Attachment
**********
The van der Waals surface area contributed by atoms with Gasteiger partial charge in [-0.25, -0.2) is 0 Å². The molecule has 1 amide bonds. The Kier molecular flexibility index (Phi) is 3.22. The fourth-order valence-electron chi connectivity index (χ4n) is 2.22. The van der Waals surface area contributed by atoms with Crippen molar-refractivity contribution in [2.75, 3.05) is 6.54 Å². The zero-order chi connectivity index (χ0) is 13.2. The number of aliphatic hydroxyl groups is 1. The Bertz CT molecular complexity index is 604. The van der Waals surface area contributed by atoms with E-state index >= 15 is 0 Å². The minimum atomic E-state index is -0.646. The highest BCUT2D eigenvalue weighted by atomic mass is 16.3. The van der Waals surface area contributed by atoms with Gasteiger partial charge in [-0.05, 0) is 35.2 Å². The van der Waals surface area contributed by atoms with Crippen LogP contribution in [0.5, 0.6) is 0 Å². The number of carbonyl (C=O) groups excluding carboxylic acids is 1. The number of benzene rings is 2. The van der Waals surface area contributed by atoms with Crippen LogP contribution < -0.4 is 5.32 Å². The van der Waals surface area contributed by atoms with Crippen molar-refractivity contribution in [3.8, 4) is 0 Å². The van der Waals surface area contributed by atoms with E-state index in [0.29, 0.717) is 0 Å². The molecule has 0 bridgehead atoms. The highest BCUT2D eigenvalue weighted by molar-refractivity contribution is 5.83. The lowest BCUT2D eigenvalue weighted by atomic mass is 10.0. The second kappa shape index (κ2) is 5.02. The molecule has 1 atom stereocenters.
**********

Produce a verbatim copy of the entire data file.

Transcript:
The van der Waals surface area contributed by atoms with Gasteiger partial charge in [-0.25, -0.2) is 0 Å². The molecule has 1 amide bonds. The Kier molecular flexibility index (Phi) is 3.22. The fourth-order valence-electron chi connectivity index (χ4n) is 2.22. The van der Waals surface area contributed by atoms with Crippen molar-refractivity contribution in [2.75, 3.05) is 6.54 Å². The zero-order chi connectivity index (χ0) is 13.2. The number of aliphatic hydroxyl groups is 1. The Bertz CT molecular complexity index is 604. The van der Waals surface area contributed by atoms with E-state index >= 15 is 0 Å². The minimum atomic E-state index is -0.646. The highest BCUT2D eigenvalue weighted by atomic mass is 16.3. The van der Waals surface area contributed by atoms with Gasteiger partial charge in [-0.05, 0) is 35.2 Å². The van der Waals surface area contributed by atoms with Crippen LogP contribution in [0.5, 0.6) is 0 Å². The number of carbonyl (C=O) groups excluding carboxylic acids is 1. The number of benzene rings is 2. The van der Waals surface area contributed by atoms with Crippen LogP contribution < -0.4 is 5.32 Å². The van der Waals surface area contributed by atoms with Crippen molar-refractivity contribution in [3.8, 4) is 0 Å². The van der Waals surface area contributed by atoms with E-state index in [0.29, 0.717) is 0 Å². The molecule has 0 bridgehead atoms. The highest BCUT2D eigenvalue weighted by molar-refractivity contribution is 5.83. The lowest BCUT2D eigenvalue weighted by atomic mass is 10.0. The second kappa shape index (κ2) is 5.02. The molecule has 1 atom stereocenters.